Article from Reason by Christian Britschgi.

Good intentions often lead to bad policy. Consider a new Seattle law that bars landlords from screening prospective tenants for any criminal history.

Passed Monday, the Fair Chance Housing ordinance prohibits landlords from excluding prospective tenants because of their criminal history, from requiring or conducting criminal background checks of those prospective tenants, or from charging them higher rents and security deposits.

“You’ve paid your debt to society if you’ve served your time,” wrote the bill’s sponsor, Councilmember Lisa Herbold, in an August 11 blog post. “Blocking formerly incarcerated people from accessing stable housing is an extrajudicial punishment not consistent with the rule of law.”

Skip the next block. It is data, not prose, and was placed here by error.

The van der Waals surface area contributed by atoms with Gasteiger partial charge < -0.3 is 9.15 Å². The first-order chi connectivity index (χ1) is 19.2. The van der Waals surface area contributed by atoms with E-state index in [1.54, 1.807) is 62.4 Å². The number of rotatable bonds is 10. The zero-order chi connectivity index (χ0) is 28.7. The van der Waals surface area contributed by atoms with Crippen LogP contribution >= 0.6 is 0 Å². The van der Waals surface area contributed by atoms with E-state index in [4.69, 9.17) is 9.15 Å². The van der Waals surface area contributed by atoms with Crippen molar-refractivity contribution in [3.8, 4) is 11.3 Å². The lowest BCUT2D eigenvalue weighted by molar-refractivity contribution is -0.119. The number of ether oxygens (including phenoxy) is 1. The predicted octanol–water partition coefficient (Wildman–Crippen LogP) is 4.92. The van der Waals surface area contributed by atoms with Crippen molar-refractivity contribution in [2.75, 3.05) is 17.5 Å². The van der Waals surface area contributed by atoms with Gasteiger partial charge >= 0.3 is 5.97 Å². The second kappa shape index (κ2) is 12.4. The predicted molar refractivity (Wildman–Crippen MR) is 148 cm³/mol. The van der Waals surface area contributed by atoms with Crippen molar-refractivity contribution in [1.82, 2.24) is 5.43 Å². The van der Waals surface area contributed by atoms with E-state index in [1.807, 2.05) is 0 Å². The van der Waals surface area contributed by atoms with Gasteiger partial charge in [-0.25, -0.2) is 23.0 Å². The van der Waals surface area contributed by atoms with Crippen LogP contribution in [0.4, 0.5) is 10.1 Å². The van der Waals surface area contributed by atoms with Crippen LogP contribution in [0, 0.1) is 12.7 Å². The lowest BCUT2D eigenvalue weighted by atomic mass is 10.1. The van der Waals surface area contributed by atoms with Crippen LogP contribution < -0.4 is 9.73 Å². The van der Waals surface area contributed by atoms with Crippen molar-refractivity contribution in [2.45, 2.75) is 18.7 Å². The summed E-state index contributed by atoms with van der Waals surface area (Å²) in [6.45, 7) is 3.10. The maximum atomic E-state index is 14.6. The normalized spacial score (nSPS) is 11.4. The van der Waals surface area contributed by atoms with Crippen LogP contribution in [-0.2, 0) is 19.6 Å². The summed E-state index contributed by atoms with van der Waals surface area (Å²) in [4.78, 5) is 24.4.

It’s true that our current criminal justice system unnecessarily tars citizens with arrest records and criminal histories, and that those criminal histories make it more difficult to find jobs and housing. But attempting to mitigate the effects of a broken criminal justice system by foisting extra costs onto landlords—who have quite understandable reasons to wants to know about tenants’ criminal histories—is not the answer.

Read the entire article at Reason.

Image Credit: By Daniel Schwen (Own work) [CC BY-SA 4.0 (], via Wikimedia Commons